Innocent Creatures: A review of Black Rabbit Hall by Eve Chase

She finds a rickety white bench, a little too close to the crumbling cliff edge. Pressing her bare feet down on the fine blades of grass, she shields her eyes with her hand and admires the cove below. It is like an illustration from a 1950s children’s book, lolly-shaped, nestled into jagged grey rocks, pristine and wild, its ruddy narrow beach path resisting easy access. She can imagine smugglers’ boats sliding onto the sand. She can imagine all sorts of things. It has an air about it, a sense of things having happened here.

Amber Alton and her siblings have the most wonderful life. Coming from a privileged family, they have the money and time to enjoy a care-free existence, spending every school holiday at the Alton’s delightful but crumbling country manor on the Cornish coast. Time slows almost to a halt in this blissful haven, and no one expects anything other than long dreamy days, lounging in and around the house. Yet, the unexpected happens  – a stormy night brings a tragedy that will change it all, and have the most devastating effects on this perfect family.

What can I say about Black Rabbit Hall? It is a wonderful read, stunningly and beautifully written with subtle imagery that touches and enchants. There’s no getting away from the fact that it’s a heartbreaking story, but there’s so much love and courage in there that, in a way, it’s diluted. Motherly love and loss are strong themes, and there’s a bit of attachment parenting going on, which I adore. It took me quite a long time to read because of life’s priorities, and I feel my enjoyment of it could have been greatly enhanced if I had had the time and freedom to read it over long sittings. It has so much to offer – a big house in the country, family drama, mystery, suspense, twists and turns – and this deserves to be savoured. 

A book such as Black Rabbit Hall is my go-to comfort read; the kind of book I read most of all. A novel told in a dual narrative, featuring a grand, or once grand, house, with a fragmented story to be pieced together and a historical mystery to be discovered – all intertwined with the cosy strands of British nostalgia. It lives up to expectations, and is guaranteed to satisfy, if you, like me, love this kind of big-house-full-of-secrets tale.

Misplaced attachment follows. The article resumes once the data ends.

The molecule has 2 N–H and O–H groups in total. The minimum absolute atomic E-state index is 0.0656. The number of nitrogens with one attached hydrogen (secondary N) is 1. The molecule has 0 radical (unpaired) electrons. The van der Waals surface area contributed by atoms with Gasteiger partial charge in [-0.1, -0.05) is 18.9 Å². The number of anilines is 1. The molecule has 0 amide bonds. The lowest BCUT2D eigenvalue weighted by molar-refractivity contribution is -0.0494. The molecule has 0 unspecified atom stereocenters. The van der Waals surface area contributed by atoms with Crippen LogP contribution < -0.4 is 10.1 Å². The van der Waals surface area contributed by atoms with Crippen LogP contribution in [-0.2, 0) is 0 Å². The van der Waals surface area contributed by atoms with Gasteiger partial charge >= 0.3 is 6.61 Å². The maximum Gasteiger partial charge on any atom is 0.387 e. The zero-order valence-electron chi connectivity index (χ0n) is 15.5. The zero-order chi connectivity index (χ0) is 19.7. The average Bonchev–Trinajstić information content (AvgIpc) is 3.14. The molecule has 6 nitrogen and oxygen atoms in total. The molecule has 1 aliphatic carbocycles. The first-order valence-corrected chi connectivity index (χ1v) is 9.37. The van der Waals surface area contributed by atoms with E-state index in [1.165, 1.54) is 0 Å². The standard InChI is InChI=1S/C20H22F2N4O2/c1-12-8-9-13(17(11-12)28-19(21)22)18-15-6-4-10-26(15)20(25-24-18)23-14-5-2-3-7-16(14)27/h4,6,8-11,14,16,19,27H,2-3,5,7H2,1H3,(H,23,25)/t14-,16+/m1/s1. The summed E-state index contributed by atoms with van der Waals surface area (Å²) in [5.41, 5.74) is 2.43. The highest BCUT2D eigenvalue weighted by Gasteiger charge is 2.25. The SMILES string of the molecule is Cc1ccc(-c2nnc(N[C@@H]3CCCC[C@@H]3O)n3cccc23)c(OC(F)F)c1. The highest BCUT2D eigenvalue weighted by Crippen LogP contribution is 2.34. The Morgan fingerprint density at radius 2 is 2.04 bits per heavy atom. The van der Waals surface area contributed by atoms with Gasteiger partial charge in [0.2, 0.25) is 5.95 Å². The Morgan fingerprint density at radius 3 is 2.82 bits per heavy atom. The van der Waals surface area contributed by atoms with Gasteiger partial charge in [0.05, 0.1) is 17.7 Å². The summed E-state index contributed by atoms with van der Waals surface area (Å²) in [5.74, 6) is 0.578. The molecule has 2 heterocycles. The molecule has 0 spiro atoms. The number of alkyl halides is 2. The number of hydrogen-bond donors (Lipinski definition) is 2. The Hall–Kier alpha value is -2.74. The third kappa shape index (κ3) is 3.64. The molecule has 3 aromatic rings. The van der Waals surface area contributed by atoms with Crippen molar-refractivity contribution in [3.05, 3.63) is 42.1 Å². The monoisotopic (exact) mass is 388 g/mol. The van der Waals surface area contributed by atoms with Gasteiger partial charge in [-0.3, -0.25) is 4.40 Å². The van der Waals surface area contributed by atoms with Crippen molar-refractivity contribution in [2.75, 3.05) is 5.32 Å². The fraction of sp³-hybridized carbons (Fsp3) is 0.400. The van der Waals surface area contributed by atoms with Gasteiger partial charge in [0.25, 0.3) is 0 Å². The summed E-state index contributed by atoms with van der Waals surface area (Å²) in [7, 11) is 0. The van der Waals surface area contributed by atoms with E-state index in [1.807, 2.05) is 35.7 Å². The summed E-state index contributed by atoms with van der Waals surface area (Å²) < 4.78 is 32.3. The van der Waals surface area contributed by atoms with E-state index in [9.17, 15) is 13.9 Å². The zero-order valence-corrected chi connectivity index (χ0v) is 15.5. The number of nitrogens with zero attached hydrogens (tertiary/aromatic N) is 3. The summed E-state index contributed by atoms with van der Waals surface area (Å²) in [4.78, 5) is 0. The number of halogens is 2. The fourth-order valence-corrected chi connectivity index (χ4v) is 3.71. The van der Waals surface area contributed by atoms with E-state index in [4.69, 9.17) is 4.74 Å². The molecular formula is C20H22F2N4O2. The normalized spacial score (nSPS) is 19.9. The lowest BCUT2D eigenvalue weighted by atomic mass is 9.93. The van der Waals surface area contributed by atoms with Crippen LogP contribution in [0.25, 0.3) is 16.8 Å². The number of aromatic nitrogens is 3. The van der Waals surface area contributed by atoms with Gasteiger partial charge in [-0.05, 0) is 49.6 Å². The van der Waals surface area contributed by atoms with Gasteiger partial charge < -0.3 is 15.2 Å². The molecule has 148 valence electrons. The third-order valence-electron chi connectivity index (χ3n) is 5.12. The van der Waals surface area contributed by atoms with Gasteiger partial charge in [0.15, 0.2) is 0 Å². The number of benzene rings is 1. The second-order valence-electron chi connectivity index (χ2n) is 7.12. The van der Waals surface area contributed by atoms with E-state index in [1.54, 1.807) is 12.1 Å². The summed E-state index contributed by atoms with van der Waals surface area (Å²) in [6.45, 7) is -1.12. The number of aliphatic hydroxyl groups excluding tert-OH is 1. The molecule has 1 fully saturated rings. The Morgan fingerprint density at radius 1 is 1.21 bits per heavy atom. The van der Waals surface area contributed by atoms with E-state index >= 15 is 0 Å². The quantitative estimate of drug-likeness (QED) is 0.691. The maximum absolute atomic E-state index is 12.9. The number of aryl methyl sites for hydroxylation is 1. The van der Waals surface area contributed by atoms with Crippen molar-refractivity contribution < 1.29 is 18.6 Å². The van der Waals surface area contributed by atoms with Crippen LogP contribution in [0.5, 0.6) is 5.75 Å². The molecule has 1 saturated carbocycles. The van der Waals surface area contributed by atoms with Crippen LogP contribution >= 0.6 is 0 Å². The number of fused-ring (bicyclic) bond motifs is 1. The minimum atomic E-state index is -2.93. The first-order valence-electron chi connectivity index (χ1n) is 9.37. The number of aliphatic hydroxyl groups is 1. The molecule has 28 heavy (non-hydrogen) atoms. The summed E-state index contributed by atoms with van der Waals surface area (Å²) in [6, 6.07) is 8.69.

Sweet Summer’s End: A review of The Legacy by Katherine Webb

I remember exactly when I started reading The Legacy. It was my birthday and I was sitting in the car in the car park of our local Lidl in Wembley, waiting for my husband who was probably getting booze. I had no idea that in a few days I would’ve turned the last page and exclaimed a silent wow to myself. It was read at perfectly the right time – summer’s end, with the days still long and warm.

One of the things I love about reading books is that some are very season specific, and you can get much more from a book if it is read at the right time of year. For example, you should only read A Christmas Carol at Christmas (obviously), and there are clearly books that should only be read lying against a big ancient oak in a summer meadow (like, um, Larkrise To Candleford). You get my drift. But more than this; books can improve your enjoyment of a season, as in winter when you curl up with a good book (coal fire optional). It’s a thing you do in winter to make the season cosier. And then, in summer, you take a book to be read on the beach for some relaxing holiday me-time. You choose your book to suit the season, and if you haven’t already done this, I highly recommend trying it.

Anyway, The Legacy, for me, falls into the category of a great summer read. However, if you do happen to pick it up in the colder months, do not save it – devour it at once – as the modern strand of the book is set in winter, making it a superb read all year round.

I have read three novels by Katherine Webb so far and they have all had the same narrative structure – two stories told parallel to each other, one set in the past and one in the present, with a connection. In the case of The Legacy, that connection is slowly revealed in the course of the book. There is a mystery (or two) to be solved, and the two stories coming together is the key to its conclusion.

Both stories are told beautifully. I loved them equally, and that’s unusual. More often than not, one is preferred over the other. Yet, it is a testament to the author that both were able to capture my attention and keep me hooked and reading on. The Legacy is a near perfect read. My only issue with it, as with many great books I have read, is that it wasn’t lengthier, simply for me to enjoy it longer.